At the core of our minimum-night recommendation engine is "opportunity cost". In simple terms, selling a couple of nights 11 months out brings some "guaranteed revenue" (the revenue from those two nights). This feels great, and barring a cancellation, you are now guaranteed certain income for that month. However, for the dates surrounding the two nights that got booked, the chances of getting booked reduces pretty drastically. That drop in potential revenue from nights around the booked dates is the "opportunity cost".
To illustrate this, consider the example below showing a calendar with 10 days and 2 nights (15th and 16th of the month) booked with a 2 nights stay.
Now let's focus on the previous night (the 14th) and as an example, overlay the possible 4 night reservations that could book the 14th night:
Because the 15th isn't available, the last 3 of those potential bookings aren't really possible anymore.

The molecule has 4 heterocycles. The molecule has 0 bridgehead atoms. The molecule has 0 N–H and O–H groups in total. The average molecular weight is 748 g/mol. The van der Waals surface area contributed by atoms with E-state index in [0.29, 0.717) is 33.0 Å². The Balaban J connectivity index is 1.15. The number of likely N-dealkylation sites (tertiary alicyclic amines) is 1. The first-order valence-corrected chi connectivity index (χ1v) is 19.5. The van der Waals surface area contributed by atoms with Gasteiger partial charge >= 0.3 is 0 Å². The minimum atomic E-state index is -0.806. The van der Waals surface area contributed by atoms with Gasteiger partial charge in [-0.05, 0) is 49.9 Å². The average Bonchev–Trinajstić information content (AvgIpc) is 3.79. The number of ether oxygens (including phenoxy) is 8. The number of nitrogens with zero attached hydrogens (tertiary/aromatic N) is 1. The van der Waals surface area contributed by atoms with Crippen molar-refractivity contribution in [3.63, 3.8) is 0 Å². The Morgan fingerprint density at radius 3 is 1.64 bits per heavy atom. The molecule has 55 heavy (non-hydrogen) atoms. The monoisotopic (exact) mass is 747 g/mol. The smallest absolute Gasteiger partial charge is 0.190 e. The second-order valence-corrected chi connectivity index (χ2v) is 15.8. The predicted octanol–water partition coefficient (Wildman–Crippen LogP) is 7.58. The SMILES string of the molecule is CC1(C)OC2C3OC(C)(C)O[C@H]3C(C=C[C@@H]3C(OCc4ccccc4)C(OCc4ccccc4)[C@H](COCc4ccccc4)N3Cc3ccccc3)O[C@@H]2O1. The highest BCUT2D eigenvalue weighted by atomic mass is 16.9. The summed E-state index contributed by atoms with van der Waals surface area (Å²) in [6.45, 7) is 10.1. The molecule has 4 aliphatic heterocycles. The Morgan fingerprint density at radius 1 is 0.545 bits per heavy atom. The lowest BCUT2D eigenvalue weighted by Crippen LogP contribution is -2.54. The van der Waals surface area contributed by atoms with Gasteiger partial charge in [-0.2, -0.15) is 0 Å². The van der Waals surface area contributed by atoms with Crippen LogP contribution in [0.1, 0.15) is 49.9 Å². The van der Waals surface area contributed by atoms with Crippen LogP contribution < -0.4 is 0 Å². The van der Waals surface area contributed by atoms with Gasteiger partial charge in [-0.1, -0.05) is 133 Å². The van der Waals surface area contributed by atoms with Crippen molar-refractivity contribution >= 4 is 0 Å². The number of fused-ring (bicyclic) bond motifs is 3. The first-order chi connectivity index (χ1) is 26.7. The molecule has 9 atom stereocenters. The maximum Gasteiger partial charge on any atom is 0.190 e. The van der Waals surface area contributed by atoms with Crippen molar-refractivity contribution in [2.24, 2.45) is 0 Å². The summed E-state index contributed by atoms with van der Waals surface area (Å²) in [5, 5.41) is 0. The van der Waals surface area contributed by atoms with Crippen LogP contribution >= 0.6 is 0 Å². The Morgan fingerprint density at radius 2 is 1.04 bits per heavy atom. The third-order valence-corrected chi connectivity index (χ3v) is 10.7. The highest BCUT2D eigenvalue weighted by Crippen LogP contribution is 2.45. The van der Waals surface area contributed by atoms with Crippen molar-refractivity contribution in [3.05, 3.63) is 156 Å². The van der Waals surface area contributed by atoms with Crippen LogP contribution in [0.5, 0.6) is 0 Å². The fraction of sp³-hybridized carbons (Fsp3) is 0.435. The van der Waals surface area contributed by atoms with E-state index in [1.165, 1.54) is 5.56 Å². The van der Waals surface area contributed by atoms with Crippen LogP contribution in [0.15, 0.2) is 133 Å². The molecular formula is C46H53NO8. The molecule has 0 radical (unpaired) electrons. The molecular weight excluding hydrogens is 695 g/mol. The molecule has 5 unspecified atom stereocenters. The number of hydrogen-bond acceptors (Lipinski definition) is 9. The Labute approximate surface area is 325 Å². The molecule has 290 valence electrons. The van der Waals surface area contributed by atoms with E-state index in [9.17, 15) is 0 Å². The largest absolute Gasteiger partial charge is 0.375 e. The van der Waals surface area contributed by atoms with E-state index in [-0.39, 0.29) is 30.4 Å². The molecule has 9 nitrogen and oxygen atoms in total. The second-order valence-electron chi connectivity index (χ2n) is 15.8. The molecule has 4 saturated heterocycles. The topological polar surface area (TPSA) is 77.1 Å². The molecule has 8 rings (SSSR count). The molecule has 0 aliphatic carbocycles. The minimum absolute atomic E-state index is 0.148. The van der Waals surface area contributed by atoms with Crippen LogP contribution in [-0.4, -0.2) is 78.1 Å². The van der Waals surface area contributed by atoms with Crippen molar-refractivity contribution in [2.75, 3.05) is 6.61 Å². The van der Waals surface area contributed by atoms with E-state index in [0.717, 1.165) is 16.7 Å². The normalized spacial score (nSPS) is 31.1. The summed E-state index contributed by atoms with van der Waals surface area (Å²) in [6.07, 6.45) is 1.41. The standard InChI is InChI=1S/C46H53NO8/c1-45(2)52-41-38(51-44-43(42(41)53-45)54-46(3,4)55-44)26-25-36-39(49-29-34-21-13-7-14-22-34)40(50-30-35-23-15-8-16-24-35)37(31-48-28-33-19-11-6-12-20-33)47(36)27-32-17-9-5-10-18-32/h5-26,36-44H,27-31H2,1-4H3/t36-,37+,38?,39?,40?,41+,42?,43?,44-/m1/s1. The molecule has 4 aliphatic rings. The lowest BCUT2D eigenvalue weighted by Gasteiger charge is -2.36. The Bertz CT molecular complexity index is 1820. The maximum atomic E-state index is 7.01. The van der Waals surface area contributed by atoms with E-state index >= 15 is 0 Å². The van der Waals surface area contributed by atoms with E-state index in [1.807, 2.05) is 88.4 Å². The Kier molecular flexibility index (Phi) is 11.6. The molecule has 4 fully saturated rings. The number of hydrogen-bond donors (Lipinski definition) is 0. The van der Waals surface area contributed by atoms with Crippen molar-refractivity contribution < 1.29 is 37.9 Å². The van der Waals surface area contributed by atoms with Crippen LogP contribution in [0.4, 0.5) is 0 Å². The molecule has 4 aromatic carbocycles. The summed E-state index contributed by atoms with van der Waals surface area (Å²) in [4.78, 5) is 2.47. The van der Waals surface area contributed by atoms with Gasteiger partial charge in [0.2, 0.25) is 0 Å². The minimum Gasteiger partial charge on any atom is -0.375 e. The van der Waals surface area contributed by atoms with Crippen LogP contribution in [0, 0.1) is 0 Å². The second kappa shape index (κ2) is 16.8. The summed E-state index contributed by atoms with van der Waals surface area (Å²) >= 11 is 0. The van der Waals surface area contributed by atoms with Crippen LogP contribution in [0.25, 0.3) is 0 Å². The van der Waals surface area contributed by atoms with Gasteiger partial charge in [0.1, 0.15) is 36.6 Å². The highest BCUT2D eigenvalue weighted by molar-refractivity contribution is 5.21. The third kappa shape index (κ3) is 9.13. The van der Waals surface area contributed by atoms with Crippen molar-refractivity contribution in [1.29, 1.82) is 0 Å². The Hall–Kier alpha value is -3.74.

Once the 2 nights (15th & 16th) are booked, it's not just the 14th that experiences a drop in potential demand, but also other nights around it. For example, a lot of week long stays that would have previously booked the 11th will now not be able to.
The question remains - how many of these longer bookings that could potentially bring larger revenue (by also booking the 14th and other adjacent nights) do we forecast in the market?
- If not many longer bookings are expected, the opportunity cost is low and we should take the guaranteed revenue from that short booking.
- If a lot of longer bookings are expected, maybe, the opportunity cost might be high enough to where there's a benefit to holding out with a longer min-night requirement and not take that guaranteed revenue!